KEYING A PRIMUS CYLINDER
Keying a Primus lock cylinder for most standard applications does not require changes to the finger pins or sidebar. However, to simplify the keying procedure and eliminate problems that can occur with a sidebar, springs and finger pins mishap, I strongly recommend obtaining and using a Schlage 40-066 Plug Holder when rekeying Primus or Primus/Everest lock cylinders. This Plug Holder has grooves at 3 and 9 o'clock in order to accommodate operating the plug using a Primus key, loading finger pins or pin tumblers and generally keeping all of the components together.
When loading an empty Primus plug, begin by making sure the five finger pins agree with the five depths of cut in the side milling of the key. Once the five finger pins have been determined:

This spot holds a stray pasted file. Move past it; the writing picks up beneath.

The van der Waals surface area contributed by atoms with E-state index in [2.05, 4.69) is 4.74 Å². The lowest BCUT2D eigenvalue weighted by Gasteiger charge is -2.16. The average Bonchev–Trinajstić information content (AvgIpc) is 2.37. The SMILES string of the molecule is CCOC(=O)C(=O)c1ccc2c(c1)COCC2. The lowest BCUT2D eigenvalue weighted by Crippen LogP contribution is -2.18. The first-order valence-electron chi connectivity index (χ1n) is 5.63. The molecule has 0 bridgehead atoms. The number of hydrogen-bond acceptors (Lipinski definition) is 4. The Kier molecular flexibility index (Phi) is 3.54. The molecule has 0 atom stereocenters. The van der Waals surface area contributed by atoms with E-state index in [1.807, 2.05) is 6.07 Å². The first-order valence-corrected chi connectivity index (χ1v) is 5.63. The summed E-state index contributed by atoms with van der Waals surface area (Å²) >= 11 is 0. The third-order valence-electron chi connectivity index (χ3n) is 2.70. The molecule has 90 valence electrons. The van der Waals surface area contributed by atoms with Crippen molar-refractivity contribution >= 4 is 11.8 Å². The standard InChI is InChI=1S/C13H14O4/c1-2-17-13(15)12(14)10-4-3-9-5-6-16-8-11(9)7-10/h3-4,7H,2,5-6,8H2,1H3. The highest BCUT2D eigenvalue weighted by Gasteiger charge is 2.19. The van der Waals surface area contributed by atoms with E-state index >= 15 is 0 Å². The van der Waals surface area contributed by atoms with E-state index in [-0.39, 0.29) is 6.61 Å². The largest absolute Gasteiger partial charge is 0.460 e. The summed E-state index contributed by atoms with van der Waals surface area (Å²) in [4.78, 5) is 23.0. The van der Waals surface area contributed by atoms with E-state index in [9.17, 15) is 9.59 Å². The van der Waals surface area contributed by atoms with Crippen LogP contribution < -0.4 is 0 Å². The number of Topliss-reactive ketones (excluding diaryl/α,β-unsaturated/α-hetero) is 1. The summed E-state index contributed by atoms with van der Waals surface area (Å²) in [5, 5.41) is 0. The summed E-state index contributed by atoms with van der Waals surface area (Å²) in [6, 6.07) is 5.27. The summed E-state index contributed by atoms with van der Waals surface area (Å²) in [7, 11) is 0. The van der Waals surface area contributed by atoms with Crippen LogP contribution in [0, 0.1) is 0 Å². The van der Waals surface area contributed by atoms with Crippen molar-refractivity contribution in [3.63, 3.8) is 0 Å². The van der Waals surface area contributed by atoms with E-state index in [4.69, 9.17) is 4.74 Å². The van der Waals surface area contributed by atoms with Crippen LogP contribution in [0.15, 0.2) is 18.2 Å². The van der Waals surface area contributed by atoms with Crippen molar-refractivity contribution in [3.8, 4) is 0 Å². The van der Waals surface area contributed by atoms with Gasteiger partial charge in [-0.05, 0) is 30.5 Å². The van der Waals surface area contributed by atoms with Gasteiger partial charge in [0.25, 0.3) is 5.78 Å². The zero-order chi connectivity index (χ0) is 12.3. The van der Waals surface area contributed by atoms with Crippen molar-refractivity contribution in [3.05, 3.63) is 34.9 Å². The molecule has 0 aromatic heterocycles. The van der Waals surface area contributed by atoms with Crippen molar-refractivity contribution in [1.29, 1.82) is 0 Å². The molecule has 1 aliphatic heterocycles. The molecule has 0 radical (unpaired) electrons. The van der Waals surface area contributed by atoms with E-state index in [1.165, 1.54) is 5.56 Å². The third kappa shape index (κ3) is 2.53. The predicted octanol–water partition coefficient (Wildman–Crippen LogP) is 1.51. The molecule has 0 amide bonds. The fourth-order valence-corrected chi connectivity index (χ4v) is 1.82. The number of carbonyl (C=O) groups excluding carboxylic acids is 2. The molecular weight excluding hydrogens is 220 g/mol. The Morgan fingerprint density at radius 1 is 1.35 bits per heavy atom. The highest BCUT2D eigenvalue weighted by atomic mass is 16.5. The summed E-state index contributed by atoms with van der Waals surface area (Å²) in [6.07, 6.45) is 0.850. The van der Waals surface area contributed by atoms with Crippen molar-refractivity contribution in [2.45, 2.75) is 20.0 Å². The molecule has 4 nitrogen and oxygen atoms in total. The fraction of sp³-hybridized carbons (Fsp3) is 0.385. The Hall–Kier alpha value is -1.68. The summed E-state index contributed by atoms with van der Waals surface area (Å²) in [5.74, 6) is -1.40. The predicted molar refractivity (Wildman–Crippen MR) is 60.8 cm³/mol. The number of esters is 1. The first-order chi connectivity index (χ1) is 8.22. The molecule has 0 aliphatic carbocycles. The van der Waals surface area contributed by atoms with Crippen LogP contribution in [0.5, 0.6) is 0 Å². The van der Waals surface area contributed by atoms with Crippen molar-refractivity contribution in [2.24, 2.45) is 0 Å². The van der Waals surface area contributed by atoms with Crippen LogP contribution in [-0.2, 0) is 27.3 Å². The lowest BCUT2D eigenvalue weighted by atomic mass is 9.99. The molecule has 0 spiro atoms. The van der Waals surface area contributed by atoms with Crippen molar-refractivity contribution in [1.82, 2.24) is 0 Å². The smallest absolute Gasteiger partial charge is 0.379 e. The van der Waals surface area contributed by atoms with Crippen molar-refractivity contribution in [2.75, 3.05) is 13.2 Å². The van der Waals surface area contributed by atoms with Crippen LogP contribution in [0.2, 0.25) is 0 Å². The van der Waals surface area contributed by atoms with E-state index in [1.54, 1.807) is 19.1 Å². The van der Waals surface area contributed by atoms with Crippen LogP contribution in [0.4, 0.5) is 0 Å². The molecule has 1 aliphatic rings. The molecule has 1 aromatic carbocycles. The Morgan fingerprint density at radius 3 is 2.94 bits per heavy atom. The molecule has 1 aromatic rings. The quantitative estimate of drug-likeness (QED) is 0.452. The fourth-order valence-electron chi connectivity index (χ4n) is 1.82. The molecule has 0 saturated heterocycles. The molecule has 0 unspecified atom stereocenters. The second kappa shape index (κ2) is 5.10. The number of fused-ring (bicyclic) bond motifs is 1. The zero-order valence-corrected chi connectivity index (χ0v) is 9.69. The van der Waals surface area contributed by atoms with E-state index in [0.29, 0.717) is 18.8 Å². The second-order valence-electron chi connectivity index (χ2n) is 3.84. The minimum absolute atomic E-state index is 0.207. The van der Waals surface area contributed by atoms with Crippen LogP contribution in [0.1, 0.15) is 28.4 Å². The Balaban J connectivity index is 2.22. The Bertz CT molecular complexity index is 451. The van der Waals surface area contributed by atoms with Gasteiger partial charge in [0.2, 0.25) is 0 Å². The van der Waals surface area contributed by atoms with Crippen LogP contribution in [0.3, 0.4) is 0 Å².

Step 1. With no key and no bottom pins in the plug, insert one spring into each end of the side bar slot in the plug.
Step 2. Place the sidebar against the two sidebar springs in the body of the plug and keep these pieces in place. The sidebar must press into the body of the plug in order to enter the Plug Holder.
Step 3. Beginning with the rear, slide the plug completely into the Plug Holder with the keyway upside down and the side bar sliding into the 9 o'clock groove.
Step 4. Insert one finger pin spring into each of the five finger pin chambers.
Step 5. Choose the five finger pins that will accommodate the milling positions in the side of the key.